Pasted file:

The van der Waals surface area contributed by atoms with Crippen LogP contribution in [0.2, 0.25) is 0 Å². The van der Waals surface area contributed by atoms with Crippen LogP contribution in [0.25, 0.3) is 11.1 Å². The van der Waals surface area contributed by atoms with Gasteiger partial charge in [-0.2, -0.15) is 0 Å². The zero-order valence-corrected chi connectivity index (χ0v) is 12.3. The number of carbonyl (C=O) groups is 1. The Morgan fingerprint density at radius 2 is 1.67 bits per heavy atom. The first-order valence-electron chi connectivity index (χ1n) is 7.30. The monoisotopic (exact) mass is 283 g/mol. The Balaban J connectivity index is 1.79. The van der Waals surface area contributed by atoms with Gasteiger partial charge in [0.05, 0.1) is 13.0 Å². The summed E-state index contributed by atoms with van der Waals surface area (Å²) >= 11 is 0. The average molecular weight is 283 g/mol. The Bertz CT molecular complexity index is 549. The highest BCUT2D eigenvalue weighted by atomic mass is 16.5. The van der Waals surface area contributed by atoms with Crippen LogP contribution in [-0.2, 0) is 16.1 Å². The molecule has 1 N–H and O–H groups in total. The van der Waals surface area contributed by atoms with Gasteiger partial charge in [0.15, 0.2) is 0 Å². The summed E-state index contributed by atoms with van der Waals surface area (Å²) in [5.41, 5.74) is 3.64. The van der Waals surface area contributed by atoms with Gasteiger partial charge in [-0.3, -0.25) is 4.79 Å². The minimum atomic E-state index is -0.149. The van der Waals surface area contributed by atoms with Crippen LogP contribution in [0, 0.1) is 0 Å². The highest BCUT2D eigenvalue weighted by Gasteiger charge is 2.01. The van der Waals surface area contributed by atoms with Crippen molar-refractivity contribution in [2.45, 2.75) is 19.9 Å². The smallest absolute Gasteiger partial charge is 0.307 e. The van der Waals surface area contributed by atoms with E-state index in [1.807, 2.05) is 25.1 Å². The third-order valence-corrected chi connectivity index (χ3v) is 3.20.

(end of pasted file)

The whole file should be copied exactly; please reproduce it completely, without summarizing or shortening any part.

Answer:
The van der Waals surface area contributed by atoms with Crippen LogP contribution in [0.2, 0.25) is 0 Å². The van der Waals surface area contributed by atoms with Crippen LogP contribution in [0.25, 0.3) is 11.1 Å². The van der Waals surface area contributed by atoms with Gasteiger partial charge in [-0.2, -0.15) is 0 Å². The zero-order valence-corrected chi connectivity index (χ0v) is 12.3. The number of carbonyl (C=O) groups is 1. The Morgan fingerprint density at radius 2 is 1.67 bits per heavy atom. The first-order valence-electron chi connectivity index (χ1n) is 7.30. The monoisotopic (exact) mass is 283 g/mol. The Balaban J connectivity index is 1.79. The van der Waals surface area contributed by atoms with Gasteiger partial charge in [0.05, 0.1) is 13.0 Å². The summed E-state index contributed by atoms with van der Waals surface area (Å²) >= 11 is 0. The average molecular weight is 283 g/mol. The Bertz CT molecular complexity index is 549. The highest BCUT2D eigenvalue weighted by atomic mass is 16.5. The van der Waals surface area contributed by atoms with Crippen LogP contribution in [-0.2, 0) is 16.1 Å². The molecule has 1 N–H and O–H groups in total. The van der Waals surface area contributed by atoms with Gasteiger partial charge in [0.15, 0.2) is 0 Å². The summed E-state index contributed by atoms with van der Waals surface area (Å²) in [5.41, 5.74) is 3.64. The van der Waals surface area contributed by atoms with Gasteiger partial charge in [-0.3, -0.25) is 4.79 Å². The minimum atomic E-state index is -0.149. The van der Waals surface area contributed by atoms with Crippen LogP contribution in [0, 0.1) is 0 Å². The highest BCUT2D eigenvalue weighted by Gasteiger charge is 2.01. The van der Waals surface area contributed by atoms with Crippen molar-refractivity contribution in [2.45, 2.75) is 19.9 Å². The smallest absolute Gasteiger partial charge is 0.307 e. The van der Waals surface area contributed by atoms with E-state index in [1.807, 2.05) is 25.1 Å². The third-order valence-corrected chi connectivity index (χ3v) is 3.20.